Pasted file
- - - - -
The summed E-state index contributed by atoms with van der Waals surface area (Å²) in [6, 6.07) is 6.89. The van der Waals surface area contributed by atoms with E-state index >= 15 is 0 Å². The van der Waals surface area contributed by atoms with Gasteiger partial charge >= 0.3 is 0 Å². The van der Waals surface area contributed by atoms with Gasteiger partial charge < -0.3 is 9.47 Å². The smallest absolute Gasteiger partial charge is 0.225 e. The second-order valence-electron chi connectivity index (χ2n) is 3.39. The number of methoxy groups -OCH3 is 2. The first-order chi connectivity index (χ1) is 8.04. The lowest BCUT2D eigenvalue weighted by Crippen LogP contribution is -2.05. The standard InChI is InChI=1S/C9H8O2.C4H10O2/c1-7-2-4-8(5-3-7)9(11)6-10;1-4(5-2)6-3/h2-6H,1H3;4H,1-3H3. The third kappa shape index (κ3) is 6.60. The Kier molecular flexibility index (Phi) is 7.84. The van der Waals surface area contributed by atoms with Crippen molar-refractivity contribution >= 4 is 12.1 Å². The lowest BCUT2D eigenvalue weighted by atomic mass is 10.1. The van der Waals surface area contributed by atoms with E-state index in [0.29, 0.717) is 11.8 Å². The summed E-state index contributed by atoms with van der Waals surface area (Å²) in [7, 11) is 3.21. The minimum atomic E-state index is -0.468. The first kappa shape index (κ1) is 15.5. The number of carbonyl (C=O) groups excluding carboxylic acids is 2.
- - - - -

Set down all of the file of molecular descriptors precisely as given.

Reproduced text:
The summed E-state index contributed by atoms with van der Waals surface area (Å²) in [6, 6.07) is 6.89. The van der Waals surface area contributed by atoms with E-state index >= 15 is 0 Å². The van der Waals surface area contributed by atoms with Gasteiger partial charge >= 0.3 is 0 Å². The van der Waals surface area contributed by atoms with Gasteiger partial charge < -0.3 is 9.47 Å². The smallest absolute Gasteiger partial charge is 0.225 e. The second-order valence-electron chi connectivity index (χ2n) is 3.39. The number of methoxy groups -OCH3 is 2. The first-order chi connectivity index (χ1) is 8.04. The lowest BCUT2D eigenvalue weighted by Crippen LogP contribution is -2.05. The standard InChI is InChI=1S/C9H8O2.C4H10O2/c1-7-2-4-8(5-3-7)9(11)6-10;1-4(5-2)6-3/h2-6H,1H3;4H,1-3H3. The third kappa shape index (κ3) is 6.60. The Kier molecular flexibility index (Phi) is 7.84. The van der Waals surface area contributed by atoms with Crippen molar-refractivity contribution >= 4 is 12.1 Å². The lowest BCUT2D eigenvalue weighted by atomic mass is 10.1. The van der Waals surface area contributed by atoms with E-state index in [0.29, 0.717) is 11.8 Å². The summed E-state index contributed by atoms with van der Waals surface area (Å²) in [7, 11) is 3.21. The minimum atomic E-state index is -0.468. The first kappa shape index (κ1) is 15.5. The number of carbonyl (C=O) groups excluding carboxylic acids is 2.